I think we have transitioned straight from summer to winter! At least that is what it has felt like the last two mornings when I went out at 5 a.m. to feed horses. I suddenly noticed that all of them are starting to grow winter coats. Tiara doesn’t usually get a really thick coat but she does darken up quite nicely. Which really baffles me because she was born in South Dakota and then as a yearling she lived in Minnesota until I bought her as a four year old. She usually grows the least thick coat of all of them and a couple of the others came from southern Louisiana. Oh well, I’m not complaining because I would really hate to have to try and body clip her, she thinks clippers are horse eating monsters and just clipping her bridle path and trimming her up are usually a time consuming adventure.

I would like to thank Robyn for keeping us all up to date on the WEG’s. I really enjoyed reading her blogs on what was happening in Kentucky while wishing I was there instead of here watching it rain buckets all last week. This week has been great for riding though. My ring dried out pretty quickly considering all the rain we had last week and the cooler weather is a wonderful change from the long, hot summer weather we had been having. Tiara was been a very good girl lately and I really wish we could tape one of our rides at home to show the judges. Of course if we could do that, everyone would have great rides!

Over the weekend I hauled her over to ride at a new indoor ring that is only about 10 miles from my house. We rode with a couple of friends and she was very good. She was very forward without being too strong and I was able to really work on some things we have needed to do. I usually start out working her a bit long and low to encourage her to stretch over her topline and loosen her back up. She has a very short neck and likes to sometimes get a bit stuck at the base, so stretching her and doing some suppeling exercises early in the ride usually get her loosened up and swinging thru her back quite nicely. I have also been using some stuff I learned at the Felicitas Symposium to help keep her lighter in the bridle. We do a lot of turns on the forehand or haunches at the walk and this seems to really help. Then we work on a lot of transitions, starting with walk/halt/walk asking her to stay soft in the connection both up and down. Recently we have lost the ability to halt square, partly because she likes to rest her right hind in the halts so I have been working on getting her to not do that. I also realized that she was pulling into the halt instead of halting from the hind end first, so we have been working on that. Funny how you get so focused on some things that you lose sight of others. This is one of the hazards of working on your own a lot. Then we progress to walk/trot/walk trying to keep all of the transitions soft and connected and coming from the hind end. Yesterday she was really giving me some great transitions so we progressed onto trot/canter transitions and she was wonderful!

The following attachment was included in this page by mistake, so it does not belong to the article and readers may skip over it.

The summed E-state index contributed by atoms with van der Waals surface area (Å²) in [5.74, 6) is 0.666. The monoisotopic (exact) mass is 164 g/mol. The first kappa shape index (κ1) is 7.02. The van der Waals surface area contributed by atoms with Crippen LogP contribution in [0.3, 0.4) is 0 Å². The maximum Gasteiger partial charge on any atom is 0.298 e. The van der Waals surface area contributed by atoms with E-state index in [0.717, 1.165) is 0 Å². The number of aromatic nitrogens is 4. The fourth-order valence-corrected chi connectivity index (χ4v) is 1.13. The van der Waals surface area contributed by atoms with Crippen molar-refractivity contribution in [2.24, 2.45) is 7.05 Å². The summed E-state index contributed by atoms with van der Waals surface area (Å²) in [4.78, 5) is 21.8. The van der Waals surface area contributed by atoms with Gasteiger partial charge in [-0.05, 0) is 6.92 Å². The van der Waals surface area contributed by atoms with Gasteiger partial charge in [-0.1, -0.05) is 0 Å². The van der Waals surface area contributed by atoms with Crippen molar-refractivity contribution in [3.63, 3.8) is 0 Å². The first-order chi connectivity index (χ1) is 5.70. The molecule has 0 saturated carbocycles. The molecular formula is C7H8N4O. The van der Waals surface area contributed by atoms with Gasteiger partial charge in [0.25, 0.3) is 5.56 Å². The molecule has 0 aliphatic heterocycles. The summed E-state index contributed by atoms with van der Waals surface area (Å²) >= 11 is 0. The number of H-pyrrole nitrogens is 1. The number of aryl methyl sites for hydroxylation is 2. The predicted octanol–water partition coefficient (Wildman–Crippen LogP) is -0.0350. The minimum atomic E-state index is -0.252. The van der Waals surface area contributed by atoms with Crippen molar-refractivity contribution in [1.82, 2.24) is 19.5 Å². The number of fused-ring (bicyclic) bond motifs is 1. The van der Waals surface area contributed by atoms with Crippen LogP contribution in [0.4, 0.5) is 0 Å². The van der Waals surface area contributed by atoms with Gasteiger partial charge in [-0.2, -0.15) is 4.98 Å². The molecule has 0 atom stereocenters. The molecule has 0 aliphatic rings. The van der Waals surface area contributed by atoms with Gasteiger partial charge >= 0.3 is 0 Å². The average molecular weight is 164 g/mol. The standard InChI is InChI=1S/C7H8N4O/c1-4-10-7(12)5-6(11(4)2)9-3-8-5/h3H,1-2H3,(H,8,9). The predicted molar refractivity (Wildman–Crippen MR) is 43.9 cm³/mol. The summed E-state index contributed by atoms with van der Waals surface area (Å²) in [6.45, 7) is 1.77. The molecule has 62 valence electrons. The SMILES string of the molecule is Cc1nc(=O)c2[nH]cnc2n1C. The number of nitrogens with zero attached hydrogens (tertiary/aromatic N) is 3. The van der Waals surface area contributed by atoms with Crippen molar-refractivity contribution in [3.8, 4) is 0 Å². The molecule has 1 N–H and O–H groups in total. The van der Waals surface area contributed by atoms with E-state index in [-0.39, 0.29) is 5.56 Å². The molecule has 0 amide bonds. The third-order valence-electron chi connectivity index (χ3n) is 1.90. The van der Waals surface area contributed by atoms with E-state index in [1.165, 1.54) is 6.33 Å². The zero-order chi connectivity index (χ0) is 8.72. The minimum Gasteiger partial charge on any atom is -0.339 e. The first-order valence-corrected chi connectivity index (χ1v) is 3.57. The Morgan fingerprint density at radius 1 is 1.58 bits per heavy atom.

Our biggest obstacle now is strengthening the right lead canter. This is her weaker side and as I have been asking her to come up more and sit behind more she will sometimes switch leads in back or break. Once in a while she will even throw in a total lead change to the left lead canter. Usually in two parts though, first in back and then in front. But it is slowly getting better. When I first got her she couldn’t even do a complete 20 meter circle on the right lead without breaking, so I have to remind myself that Rome wasn’t built in a day and all things come in time.

One of my trainers told me that any gait is only as good as the transition preceding it and I have found this to be very true. So we have been concentrating on perfecting our transitions and most of the time it is going very well. Now if I can just get her to be as calm at a show as she was at the indoor down the road this weekend, I think we could do quite well. The Championships are just around the corner and will be here before we know it!


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